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Observational and numerical study of daytime flows in an alpine valley Rucker, Magdalena

Abstract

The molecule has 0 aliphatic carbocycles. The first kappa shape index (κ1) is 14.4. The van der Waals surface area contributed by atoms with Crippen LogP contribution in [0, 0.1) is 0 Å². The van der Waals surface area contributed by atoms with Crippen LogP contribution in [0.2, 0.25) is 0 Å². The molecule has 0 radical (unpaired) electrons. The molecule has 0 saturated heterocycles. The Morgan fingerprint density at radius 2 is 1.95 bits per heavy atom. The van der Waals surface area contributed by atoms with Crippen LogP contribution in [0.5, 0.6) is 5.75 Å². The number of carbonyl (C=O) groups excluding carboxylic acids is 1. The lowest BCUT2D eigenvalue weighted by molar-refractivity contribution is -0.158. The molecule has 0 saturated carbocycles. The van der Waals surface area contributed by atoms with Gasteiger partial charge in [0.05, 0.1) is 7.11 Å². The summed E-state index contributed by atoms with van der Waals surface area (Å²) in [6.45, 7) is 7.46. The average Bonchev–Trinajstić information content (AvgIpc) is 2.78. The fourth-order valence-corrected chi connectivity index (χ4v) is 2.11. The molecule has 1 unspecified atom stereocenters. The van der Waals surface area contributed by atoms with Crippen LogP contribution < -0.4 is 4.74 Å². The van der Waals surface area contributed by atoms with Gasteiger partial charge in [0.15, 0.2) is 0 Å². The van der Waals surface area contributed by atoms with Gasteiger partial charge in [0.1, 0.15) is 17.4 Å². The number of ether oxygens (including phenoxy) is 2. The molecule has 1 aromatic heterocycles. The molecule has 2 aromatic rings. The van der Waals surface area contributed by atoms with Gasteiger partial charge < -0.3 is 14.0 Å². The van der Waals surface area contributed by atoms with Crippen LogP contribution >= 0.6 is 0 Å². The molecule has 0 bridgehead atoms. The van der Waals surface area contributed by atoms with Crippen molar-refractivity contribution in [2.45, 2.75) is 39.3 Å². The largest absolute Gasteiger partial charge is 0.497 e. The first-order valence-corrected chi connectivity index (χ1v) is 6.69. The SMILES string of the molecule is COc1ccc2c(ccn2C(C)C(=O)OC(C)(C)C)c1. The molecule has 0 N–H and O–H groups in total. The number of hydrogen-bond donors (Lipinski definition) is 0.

Thermally-driven valley wind systems are an integral part of the meteorology in mountain valleys and hence play an important role in environmental issues of human habitation. While we have a basic understanding of the evolution and mechanisms of valley flows, very little is known about the spatial structures of these flows and how they relate to topography. This lack of understanding has been largely due to the lack of spatial resolution with conventional in-situ instrumentation. This study utilizes high spatially-resolved Doppler lidar measurements to examine the spatial structure of daytime thermally-driven valley flows in the Wipptal, Austria. Results are presented for a number of days which provides insight into which flow aspects are influenced externally and which ones are induced locally. Numerical simulations are conducted to elucidate the flow dynamics in the Wipptal and to explore the role of topography. Observations show that, regardless of external conditions, the wind speed increases with up-valley distance in the narrow section of the Wipptal. Analysis of the along-valley volume flux shows that the increase in wind speed cannot be explained as a Venturi effect due to the horizontal contraction of the valley sidewalls. Furthermore, significant subsidence must occurs in this part of the valley in order to balance the along-valley volume flux divergence. Numerical modeling of the flow in the Wipptal supports the notion that the observed flow structure is linked to the valley geometry. Advection processes, however, are also found to play a significant role. From these findings, it may be inferred that the along-valley kinematic structure is influenced by the geometry of the valley and that localized subsiding motion can occur over localized valley segments as a result of changes in the intra-valley pressure gradient. This calls into question the concept that heating in an entire catchment area is relayed back to the main valley through subsidence at the mouth of a tributary.

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